The age of consent to sexual activity varies widely between international jurisdictions, ranging from 12 to 21 years, although some governments, such as Canada's, are planning to raise the age to at least 16 in an effort to reduce the incidence of lethal STD's, pregnancy among teenage girls, and the sexual abuse and exploitation of younger teens.
In commerce, this generation is seen as an important target. Mobile phones, contemporary popular music, movies, television programs, sports, video games and clothes are heavily marketed and often popular amongst adolescents.
In the past (and still in some cultures) there were ceremonies that celebrated adulthood, typically occurring during adolescence. Seijin shiki (literally "adult ceremony") is a Japanese example of this. Upanayanam is a coming of age ceremony for males in the Hindu world. In Judaism, 12 year old girls and 13-year-old boys become Bat or Bar Mitzvah, respectively, and often have a celebration to mark this coming of age. Among some denominations of Christianity, the rite or sacrament of Confirmation is received by adolescents and may be considered the time at which adolescents becomes members of the church in their own right. African boys also have a coming of age ceremony in which, upon reaching adolescence, the males state a promise to never do anything to shame their families or their village. This was also continued among African-American slaves in the early days of slavery before the practice was outlawed. In United States, girls will often have a "sweet sixteen" party to celebrate turning the aforementioned age, a tradition similar to the quinceañera in Latin culture. In modern America, events such as getting your first driver's license, high school and later on college graduation and first career related job are thought of as being more significant markers in transition to adulthood.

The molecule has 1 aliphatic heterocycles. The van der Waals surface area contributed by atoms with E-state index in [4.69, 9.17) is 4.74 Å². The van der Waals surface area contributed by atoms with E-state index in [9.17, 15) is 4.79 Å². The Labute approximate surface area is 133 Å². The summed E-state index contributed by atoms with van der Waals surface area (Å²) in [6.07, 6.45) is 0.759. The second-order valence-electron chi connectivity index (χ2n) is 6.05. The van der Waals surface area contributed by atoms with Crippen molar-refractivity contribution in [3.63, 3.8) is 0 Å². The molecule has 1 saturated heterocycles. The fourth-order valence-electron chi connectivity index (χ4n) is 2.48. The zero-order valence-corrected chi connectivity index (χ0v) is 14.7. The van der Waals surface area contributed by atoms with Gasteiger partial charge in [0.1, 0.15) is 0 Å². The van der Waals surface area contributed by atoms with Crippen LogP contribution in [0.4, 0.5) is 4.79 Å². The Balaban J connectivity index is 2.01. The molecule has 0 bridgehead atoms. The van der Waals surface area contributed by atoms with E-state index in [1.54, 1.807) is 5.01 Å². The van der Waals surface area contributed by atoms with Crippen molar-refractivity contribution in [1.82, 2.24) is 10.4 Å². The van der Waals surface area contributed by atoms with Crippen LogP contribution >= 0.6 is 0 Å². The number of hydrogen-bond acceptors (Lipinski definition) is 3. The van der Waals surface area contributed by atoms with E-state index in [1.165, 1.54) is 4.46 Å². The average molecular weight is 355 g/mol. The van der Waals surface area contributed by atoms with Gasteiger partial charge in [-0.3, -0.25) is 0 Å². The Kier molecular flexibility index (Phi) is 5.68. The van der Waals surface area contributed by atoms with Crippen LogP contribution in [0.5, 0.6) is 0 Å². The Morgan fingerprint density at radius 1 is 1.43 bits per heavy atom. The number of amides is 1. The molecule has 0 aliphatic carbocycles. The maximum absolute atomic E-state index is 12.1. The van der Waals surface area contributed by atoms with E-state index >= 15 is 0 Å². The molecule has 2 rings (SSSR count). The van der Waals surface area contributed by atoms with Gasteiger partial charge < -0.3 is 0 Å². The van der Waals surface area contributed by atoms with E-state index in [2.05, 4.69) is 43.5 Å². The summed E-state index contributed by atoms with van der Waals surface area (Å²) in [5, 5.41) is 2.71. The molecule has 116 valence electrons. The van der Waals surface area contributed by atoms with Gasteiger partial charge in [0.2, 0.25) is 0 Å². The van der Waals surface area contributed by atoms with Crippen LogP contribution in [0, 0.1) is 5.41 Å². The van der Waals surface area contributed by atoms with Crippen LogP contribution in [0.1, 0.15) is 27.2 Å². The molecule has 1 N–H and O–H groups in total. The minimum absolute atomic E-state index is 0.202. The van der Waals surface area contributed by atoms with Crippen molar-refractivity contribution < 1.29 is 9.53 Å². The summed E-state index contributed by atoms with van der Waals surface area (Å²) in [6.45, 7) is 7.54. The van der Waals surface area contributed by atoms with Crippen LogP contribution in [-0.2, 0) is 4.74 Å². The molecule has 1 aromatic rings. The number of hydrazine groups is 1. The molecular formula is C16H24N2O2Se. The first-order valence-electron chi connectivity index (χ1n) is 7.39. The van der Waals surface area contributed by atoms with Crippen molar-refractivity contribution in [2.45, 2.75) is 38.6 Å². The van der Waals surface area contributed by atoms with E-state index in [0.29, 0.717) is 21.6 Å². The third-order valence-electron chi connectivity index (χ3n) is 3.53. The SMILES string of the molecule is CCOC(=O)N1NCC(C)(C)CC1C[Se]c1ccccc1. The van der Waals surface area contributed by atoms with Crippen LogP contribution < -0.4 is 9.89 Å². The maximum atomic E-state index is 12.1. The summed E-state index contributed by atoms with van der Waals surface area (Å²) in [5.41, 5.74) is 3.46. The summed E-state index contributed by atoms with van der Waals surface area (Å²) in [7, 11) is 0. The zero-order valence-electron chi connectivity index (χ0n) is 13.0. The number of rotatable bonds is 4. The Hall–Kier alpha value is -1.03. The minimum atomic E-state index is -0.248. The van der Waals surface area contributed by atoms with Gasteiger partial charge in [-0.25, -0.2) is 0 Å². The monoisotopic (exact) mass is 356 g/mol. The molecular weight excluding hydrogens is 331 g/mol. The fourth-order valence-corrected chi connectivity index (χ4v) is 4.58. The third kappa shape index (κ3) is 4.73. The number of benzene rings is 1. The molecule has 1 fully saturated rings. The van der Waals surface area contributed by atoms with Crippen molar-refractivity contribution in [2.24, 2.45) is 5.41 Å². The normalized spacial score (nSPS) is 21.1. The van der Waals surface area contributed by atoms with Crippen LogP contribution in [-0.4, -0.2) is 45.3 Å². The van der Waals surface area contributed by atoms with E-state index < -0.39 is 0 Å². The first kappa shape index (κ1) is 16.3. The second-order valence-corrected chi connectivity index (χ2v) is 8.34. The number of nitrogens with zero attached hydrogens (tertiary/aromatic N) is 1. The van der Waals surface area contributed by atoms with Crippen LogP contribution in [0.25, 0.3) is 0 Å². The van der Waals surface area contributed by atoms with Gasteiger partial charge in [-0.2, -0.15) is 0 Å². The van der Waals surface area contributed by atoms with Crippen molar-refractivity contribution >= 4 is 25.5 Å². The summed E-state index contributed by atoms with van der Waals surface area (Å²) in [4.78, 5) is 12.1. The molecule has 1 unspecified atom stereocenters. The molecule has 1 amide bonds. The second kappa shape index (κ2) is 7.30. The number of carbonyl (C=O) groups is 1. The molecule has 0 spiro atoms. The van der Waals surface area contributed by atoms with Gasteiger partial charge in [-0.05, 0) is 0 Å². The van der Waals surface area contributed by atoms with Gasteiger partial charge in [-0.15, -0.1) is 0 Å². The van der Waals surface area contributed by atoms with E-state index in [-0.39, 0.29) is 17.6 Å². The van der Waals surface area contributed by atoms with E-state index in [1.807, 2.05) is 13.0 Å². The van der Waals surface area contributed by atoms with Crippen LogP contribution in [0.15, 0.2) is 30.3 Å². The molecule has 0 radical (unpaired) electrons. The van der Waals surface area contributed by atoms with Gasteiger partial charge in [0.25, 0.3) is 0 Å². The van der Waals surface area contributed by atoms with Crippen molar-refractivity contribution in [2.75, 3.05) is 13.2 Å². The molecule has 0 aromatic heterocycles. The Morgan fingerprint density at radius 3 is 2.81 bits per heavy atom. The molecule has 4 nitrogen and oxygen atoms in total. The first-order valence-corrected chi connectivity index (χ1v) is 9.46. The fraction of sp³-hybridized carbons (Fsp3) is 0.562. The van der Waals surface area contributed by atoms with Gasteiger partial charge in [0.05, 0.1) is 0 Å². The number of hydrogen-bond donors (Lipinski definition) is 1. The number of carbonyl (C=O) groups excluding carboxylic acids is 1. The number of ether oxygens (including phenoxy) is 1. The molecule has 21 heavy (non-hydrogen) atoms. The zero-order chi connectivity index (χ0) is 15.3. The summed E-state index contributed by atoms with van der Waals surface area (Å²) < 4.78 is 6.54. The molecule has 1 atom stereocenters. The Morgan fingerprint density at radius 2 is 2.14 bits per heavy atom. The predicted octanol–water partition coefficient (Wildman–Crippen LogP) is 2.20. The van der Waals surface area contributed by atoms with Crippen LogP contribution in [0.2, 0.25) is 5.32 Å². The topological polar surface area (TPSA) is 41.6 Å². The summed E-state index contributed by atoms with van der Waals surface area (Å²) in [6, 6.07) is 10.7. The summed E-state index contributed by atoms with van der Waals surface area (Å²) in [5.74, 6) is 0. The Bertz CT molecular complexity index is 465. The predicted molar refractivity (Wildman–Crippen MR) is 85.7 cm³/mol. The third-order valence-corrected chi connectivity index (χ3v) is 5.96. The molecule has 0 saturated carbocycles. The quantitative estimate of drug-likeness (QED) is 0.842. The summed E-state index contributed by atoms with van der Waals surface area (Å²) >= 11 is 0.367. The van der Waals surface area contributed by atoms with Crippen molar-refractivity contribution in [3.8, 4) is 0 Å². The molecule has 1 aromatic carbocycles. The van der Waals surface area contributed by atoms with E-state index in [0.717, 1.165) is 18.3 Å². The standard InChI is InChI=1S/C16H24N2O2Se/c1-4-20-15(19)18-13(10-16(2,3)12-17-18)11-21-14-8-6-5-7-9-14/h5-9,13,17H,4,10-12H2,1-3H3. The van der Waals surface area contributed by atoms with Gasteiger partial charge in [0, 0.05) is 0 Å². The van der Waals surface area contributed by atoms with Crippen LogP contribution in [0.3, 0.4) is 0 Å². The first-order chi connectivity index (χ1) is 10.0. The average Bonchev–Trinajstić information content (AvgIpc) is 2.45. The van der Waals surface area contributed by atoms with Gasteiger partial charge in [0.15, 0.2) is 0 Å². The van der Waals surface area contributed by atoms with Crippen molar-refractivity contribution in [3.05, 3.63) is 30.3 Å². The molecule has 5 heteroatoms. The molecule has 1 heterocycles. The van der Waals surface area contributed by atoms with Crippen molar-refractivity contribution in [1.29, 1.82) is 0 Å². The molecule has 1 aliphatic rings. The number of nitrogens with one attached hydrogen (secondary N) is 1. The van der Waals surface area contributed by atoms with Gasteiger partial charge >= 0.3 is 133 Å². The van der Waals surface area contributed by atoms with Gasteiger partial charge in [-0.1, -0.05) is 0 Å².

Adolescents have also been an important factor in many movements for positive social change around the world. The popular history of adolescents participating in these movements may perhaps start with Joan of Arc, and extend to present times with popular youth activism, student activism, and other efforts to make youth voice heard.
Legal issues, rights and privileges
Internationally, those over a certain age (often 18, though this varies) are legally considered to have reached the age of majority and are regarded as adults and are held to be responsible for their actions. People below this age are considered minors and are children. A person below the age of majority may gain adult rights through legal emancipation. Teenagers may be rebellious because they want to have the same rights and freedoms as adults. As a result some of those teens may obtain counterfeit ID/licenses which allow them to partake of those privileges. On the other hand, many teens are in no particular hurry to abandon their younger years, and enjoy their childhood.
Those who are under the age of consent, or legal responsibility, may be considered too young to be held accountable for criminal action. This is called the defense of infancy. The age of criminal responsibility varies from 7 in India to 18 in Belgium. After reaching the initial age, there may be levels of responsibility dictated by age and type of offense, and crimes committed by minors may be tried in a juvenile court.